Earlier in the year, I did a series on the long and somewhat unpredictable history of animals at war. There were anti-tank dogs, bomb-guiding pigeons, plague-carrying fleas, mine-warming chickens, anti-pigeon falcons, and one ammunition-carrying bear.
Now we can add another story to the list: that of the US Air Force’s parachuting black bears. This one comes from the 1950s and the development of the B-58 Hustler, the first Mach 2 bomber. It turned out that ejection from an airplane at Mach 2 was incredibly dangerous, so the designers came up with clamshell escape capsules that enclosed each crewman and carried them safely clear of the plane. The capsules were tested by a mix of American and Himalayan black bears, who had roughly the same mass and shape as a person. The capsules worked, though the bears had to be heavily sedated during the tests. Also, having survived a Mach 2 ejection, they were euthanized and autopsied to check for broken bones and internal injuries as you can’t just ask a bear “does anything hurt?”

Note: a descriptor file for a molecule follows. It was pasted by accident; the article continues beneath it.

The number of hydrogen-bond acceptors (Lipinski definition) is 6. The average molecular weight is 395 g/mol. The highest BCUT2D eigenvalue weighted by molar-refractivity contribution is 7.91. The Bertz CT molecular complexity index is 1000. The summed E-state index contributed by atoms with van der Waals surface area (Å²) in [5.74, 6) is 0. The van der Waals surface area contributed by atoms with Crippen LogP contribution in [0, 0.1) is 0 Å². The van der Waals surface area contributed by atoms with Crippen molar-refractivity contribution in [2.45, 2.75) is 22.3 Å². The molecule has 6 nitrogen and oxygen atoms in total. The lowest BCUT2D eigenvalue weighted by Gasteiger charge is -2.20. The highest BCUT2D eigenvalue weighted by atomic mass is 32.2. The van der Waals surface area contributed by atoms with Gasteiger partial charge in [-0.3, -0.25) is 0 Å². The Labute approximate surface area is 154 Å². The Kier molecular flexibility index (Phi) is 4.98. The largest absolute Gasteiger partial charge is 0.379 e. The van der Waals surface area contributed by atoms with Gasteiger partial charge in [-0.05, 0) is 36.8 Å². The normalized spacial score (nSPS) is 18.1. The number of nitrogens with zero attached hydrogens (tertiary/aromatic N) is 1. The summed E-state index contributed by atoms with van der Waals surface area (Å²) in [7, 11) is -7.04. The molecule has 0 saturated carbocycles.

io9 has the story here (ignore the World War II in the title).